In the 1986 film "Cobra," Sylvester Stallone plays a cop nicknamed Cobra. There is no actual snake in the movie. That didn't stop an artist, painting an African movie poster for "Cobra," from embellishing the story.
"He wanted people to come see the movie so he put a big-ass cobra in the poster, next to the smoking barrel of a machine gun," says Ernie Wolfe. "The sole job of these artists were to be crowd-pullers."
Wolfe, an art gallerist from Los Angeles, is the guest curator of a goofy, fun exhibit at New Britain Museum of American Art, "Ghana Paints Hollywood."
The exhibit showcases dozens of hand-painted posters of imported American films made during the "golden age" of movie-poster art in the west African country from the mid '80s to the late '90s.
"These aren't just paintings. They are about a point in time when the internal workings of this culture met the external workings of world cinema," says Wolfe, who has written two books about Ghanaian movie posters. "The best and the brightest painters competed for these jobs. They're all really good paintings and you can see the hand of the artists. They make visual narratives from their perspectives."
The artists became famous in Ghana through their poster work.
"They defined the moment," Wolfe says. "People thought, if Joe Mensah made the poster it must be a good movie."
Other artists with works in the show include Alex Boateng, Gilbert Forson, D.A. Jasper and the marvelously named Death Is Wonder.
Artists' perspectives often go in directions that don't actually reflect the films. In the poster for the 1990 romance "Ghost," a woman who looks nothing like Demi Moore seemingly gives birth to a demon baby. A character in Arnold Schwarzenegger's 1984 "Conan the Destroyer" looks like Jesus on a donkey. "Return of the Living Dead II" makes the zombies look almost harmless.
The poster for Stallone's 1993 "Cliffhanger" is one of Wolfe's favorites.
"He's holding a gun that probably doesn't exist. The ripples in his shirt are better looking and more mountainous than the snow-covered mountains behind him. He is one rock of a man," Wolfe says.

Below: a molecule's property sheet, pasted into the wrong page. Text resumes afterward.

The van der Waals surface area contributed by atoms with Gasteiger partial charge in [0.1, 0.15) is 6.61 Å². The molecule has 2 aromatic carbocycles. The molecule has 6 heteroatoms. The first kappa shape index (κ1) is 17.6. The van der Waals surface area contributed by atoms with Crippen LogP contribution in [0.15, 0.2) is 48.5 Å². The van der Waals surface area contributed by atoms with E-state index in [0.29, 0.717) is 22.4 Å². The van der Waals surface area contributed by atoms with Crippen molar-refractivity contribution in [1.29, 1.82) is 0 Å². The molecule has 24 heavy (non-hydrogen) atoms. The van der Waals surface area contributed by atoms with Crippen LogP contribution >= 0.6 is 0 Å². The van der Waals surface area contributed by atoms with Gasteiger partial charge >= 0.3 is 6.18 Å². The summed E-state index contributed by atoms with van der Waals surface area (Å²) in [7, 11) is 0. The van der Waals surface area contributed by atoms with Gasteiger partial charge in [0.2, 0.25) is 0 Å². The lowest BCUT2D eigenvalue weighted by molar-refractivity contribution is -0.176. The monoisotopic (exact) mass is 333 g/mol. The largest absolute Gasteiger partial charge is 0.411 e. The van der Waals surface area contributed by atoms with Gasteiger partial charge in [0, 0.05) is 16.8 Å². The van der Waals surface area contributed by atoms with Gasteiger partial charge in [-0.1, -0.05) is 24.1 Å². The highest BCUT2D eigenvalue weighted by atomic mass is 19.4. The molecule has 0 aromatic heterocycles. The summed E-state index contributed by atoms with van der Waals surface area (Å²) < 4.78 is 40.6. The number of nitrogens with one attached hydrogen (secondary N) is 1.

All of the designs are over the top.
"They are bigger than life. That's because they were meant to be viewed through the window of a bus going 40 miles per hour and kicking up a cloud of swirling dust," he says. "They are like circus sideshow banners."
Colors are vivid and often unrealistic — pink lions, multicolored hair — and musculature, on men and women, is exaggerated. (Wolfe calls this "rippleosity.") Figures rarely look like the actors they depict. The blonde in "King Solomon's Mines" doesn't look like Sharon Stone. The blonde in "Return of the Swamp Thing" doesn't look like Heather Locklear. A painting of Patrick Swayze looks like a painting of Michael Jackson.
In many posters, spatial orientation is thrown out the window. "Sheena: Queen of the Jungle" towers over a tiny giraffe. The hero in the poster for "Gargantua" wears a boot big enough to sink the ship beneath it. The 1993 schlock-horror "Ticks" shows a woman being attacked by a tick bigger than she is.
"The artists don't have any perception of how things should be done. They did not go to European art schools," Wolfe says. "They don't give a fee-weedle-deedle about realistic scale."
Although the movies are American, the artists' and audiences' African outlooks can be seen in many artworks. The poster for the 1990 comedy "House Party" is all about the African-American actors' hair.
"This was a very important movie in terms of cross-cultural influence. American hairdos influenced pop culture in Africa," he says.
Another cross-cultural film was Eddie Murphy's 1988 "Coming to America." "Commentary about African culture and American culture, how they can co-exist and coagulate, the movie talked about this issue directly," Wolfe says.
The golden age ended when technology became available to cheaply print out posters and the electrical grid was improved, which let people watch movies in their homes. Handpainted posters were revived later, Wolfe says, but the new artists were commercially oriented. Artistically, the effect wasn't the same as it was in the old days.
"There's a purity to the work. They're a little edgier and tougher. They weren't made to be sold. They were meant for their country alone. After they were painted they were cut into patches and went away and became detritus."
GHANA PAINTS HOLLYWOOD will be at New Britain Museum of American Art, 56 Lexington St., until Feb. 19. nbmaa.org.